The back yard is just full of rockets these days.
Rocket greens (arugula) in the garden and a new rocket stove on the burn. Rocket stoves are incredibly efficient for cooking. They require only small twigs and use very few of them at that. You’ll see the key to this “small is beautiful” approach to cooking in the elegant construction explained below.
One of the last projects that Amy the intern and I worked on before she left was building the rocket stove. Well, she did most of the building and I served as technical adviser and steel cutter. Here is how the process worked. First, we chose a steel drum that we got at the auction house.
Then Amy raided our recycling bin…
…and did some tin can oragami.
Then she went to the beach to collect pumice.
One of the harder parts was cutting a perfectly round hole in the barrel to minimize air flow in and out. We used a combination of hack saw and roofing snips (the kind with curved blades) with great success.
We inserted Amy’s oragami “stove pipe” into the drum and packed it with pumice for insulation. From what I understand, it is key to use a “light” material like pumice instead of a “heavy” (dense) material like sand. That way the heat from the twiggy fire heats your meal instead of the mass of the packing material inside the barrel.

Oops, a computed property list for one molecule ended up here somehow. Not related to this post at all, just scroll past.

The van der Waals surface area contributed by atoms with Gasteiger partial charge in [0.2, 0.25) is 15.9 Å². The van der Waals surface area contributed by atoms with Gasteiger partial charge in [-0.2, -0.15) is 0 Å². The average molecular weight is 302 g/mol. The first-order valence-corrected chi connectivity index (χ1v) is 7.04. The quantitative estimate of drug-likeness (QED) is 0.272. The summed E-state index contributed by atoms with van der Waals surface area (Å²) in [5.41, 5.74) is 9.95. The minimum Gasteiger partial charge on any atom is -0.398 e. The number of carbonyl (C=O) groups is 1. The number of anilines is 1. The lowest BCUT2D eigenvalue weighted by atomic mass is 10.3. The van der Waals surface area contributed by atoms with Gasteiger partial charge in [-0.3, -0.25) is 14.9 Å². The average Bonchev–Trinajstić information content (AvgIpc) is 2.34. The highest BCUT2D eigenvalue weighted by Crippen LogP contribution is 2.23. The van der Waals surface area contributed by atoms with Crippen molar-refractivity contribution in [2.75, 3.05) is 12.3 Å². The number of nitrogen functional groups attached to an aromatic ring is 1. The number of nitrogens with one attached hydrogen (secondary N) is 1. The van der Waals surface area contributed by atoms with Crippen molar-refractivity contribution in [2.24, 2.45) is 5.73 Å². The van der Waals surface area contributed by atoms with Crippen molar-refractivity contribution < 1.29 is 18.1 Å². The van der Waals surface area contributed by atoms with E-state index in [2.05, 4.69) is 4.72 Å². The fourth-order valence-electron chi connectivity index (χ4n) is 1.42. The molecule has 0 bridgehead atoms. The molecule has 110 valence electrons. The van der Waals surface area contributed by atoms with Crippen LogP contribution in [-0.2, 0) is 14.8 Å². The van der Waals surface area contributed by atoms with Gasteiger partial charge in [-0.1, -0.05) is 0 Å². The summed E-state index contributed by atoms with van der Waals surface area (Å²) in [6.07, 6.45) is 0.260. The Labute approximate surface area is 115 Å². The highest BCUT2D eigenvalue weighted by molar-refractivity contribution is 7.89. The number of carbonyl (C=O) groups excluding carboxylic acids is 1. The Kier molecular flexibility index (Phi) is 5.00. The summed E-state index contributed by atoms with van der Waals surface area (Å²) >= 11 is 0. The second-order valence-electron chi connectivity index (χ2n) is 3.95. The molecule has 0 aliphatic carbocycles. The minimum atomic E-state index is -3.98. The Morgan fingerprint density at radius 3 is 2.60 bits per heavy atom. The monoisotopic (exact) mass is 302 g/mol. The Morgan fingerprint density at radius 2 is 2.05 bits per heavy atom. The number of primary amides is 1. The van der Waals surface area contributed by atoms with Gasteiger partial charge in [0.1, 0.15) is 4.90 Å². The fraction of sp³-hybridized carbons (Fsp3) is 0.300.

In order to seal the top with a non-flammable material, we chose some off-cuts of James Hardie weather boards leftover from siding the house. Again, cutting a perfectly round hole is important to minimize air flow. We used a hole saw for this. The Hardie boards provide a nice “counter top” working surface around the stove and protect the steel drum from the rain.
And finally, we harvested some fresh broccoli from our garden and a handful of twigs from under the willow tree…and a Tui (see bottom left-hand corner).
Peace in the Middle East, Estwing